The number of participants in the US Semiconductor complex continues to shrink. Yesterday, AMD announced it intends to acquire Xilinx. AMD with a $90 billion market cap and Xilinx with its $30 billion valuation are both ”mid-sized” companies in a field increasingly dominated by a handful of mega-cap companies, to which the combined entity can now claim a seat at the table.
Some background. AMD is best known for making general processors – CPUs for compute and GPUs for graphics and AI. Long the second place behind Intel in the CPU market, AMD over the past decade appears to have finally righted itself after a tumultuous history. It has been steadily gaining share from Intel most notably in the profitable data center market. Xilinx makes FPGAs, which are ‘programmable’ chips used in a wide array of markets.
The combined company will have significant share in PCs, data center and a range of ‘infrastructure’ and networking products. In theory, there are some meaningful synergies where AMD products sit next to Xilinx products. (We say in theory because integration is always the hardest part of an M&A deal.)
We have long held that the number of chip companies in the US is going to continue to shrink, and this deal fits neatly into the underlying logic of this consolidation.
There are some clear implications for the broader industry here. Most notably for Intel. Xilinx’s biggest competitor is Altera which Intel acquired five years ago. So AMD is now ratcheting up the competition with its long-time nemesis. AMD now competes with Intel across Intel’s core product line. Those with a long history in semis will remember that AMD was once very much the laggard in this race. They almost fell out of the market and were essentially saved by Intel 15 years ago with a timely licensing agreement. Back then Intel needed AMD in the market as a credible competitor to avoid greater anti-trust scrutiny, but they seem to have created a bit of a monster. As world governments enter a new wave of tech anti-trust furor, this is a useful example to keep in mind. Competitive advantage in technology can be fleeting.
It is also worth noting that AMD’s fortunes really turned around ten years ago when they spun off their fabs (chip manufacturing line) assets into the company now known as Global Foundries. Unable to compete in both the fab market and the CPU market, AMD split itself in two, and the CPU side at least has thrived ever since. We have to think this fact is not lost on Intel.
Beyond Intel, there are other important considerations for the industry. Xilinx and Altera are, by far, the largest FPGA companies out there. There are a handful of other companies but they are all much smaller than either of these leaders. FPGAs are important in two ways.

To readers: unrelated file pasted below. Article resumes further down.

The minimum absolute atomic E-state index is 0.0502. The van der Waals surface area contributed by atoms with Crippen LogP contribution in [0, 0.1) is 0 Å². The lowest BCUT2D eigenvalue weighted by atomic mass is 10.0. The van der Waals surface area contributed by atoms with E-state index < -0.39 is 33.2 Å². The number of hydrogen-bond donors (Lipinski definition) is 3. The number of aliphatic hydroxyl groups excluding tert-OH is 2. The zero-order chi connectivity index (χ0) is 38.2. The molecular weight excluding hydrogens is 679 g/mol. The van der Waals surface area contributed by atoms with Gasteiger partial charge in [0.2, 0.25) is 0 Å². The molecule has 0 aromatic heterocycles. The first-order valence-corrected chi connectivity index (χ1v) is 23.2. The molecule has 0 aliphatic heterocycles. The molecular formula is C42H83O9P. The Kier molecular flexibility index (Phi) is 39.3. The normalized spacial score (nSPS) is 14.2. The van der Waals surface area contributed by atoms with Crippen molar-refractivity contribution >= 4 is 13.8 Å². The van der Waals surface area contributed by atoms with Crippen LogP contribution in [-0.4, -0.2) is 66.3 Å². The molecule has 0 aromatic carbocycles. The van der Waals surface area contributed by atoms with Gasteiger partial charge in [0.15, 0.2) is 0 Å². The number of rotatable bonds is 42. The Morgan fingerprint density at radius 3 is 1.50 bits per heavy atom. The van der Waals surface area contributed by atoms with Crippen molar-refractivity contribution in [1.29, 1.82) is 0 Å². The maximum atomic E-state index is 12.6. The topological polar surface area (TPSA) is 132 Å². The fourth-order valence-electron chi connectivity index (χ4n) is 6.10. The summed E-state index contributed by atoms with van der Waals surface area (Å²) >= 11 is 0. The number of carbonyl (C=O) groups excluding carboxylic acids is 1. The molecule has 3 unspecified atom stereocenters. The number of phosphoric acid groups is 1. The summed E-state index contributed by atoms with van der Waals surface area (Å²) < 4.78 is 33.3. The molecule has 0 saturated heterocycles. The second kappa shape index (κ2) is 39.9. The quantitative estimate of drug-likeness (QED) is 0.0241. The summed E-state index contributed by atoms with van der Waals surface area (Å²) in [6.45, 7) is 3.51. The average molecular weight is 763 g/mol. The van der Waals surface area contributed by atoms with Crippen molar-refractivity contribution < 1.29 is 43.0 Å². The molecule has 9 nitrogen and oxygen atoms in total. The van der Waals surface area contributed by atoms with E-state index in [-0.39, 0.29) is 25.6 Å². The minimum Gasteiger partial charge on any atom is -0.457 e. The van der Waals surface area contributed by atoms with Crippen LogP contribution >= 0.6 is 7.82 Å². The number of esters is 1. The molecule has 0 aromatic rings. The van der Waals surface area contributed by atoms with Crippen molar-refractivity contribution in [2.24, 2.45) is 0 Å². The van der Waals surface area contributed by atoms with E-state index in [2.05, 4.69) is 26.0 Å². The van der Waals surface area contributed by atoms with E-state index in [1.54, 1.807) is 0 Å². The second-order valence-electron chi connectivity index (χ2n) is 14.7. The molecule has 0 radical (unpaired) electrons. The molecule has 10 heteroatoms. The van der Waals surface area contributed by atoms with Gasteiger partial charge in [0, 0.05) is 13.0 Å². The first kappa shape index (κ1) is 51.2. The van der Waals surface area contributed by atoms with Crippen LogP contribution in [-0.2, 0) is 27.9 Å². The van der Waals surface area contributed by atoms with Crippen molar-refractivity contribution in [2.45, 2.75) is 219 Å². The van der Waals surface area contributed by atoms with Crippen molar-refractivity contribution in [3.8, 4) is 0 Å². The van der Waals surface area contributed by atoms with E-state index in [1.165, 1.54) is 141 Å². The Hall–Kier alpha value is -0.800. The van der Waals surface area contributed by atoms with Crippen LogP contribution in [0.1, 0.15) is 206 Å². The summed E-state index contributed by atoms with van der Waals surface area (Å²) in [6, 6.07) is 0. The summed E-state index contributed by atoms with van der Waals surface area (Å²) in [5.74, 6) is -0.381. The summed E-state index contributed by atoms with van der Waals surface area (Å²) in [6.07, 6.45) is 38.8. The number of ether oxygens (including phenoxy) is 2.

First, FPGAs are a great solution for products that need intense compute but are not large enough in volume to merit building a special-purpose chip (aka an ASIC), hundreds of thousands of units, not tens of millions. We find them in network switches, autos, some data center uses, and a wide range of industrial and aerospace applications (more on this in a moment). Both major FPGA companies are now part of large organizations with the ability to cross sell their products into a range of end products and the ability to afford the latest manufacturing processes.
Secondly, FGPAs are a critical tool for designing advanced chips. Designing large chips takes a considerable amount of time, and building physical chips is a big upfront expense at the foundry. Chip design teams need to simulate their designs long before they can get physical silicon components to test. Instead, they use FPGAs to do that. As such FPGAs are a critical tool for chip companies. And the FPGA makers have a lot of insight into the broader chip market. That means there are now a lot of other companies, the ones who lost the auction for Xilinx, who are going going to have to work with a competitor to build their own products.
We do not think this is going to be sufficient grounds for US/EU anti-trust regulators to block the deal, but it is going to be a concern for many companies going forward.
And then there is China. China’s regulators are going to have a say in approving this deal, and as with all such topics today, this approval is a big question mark. We saw a report recently which listed China’s highest priority areas of investment for semis. These includes the obvious ones like advanced fabs and AI chips, but FPGAs are high on this list as well. It turns out that a big use for FPGAs is in radar, missile and avionics systems. China’s regulators probably do not care which US company owns this, they are equally worried about all access to US chips. That being said, we imagine this deal can join the list of US companies waiting in line at the China anti-trust office.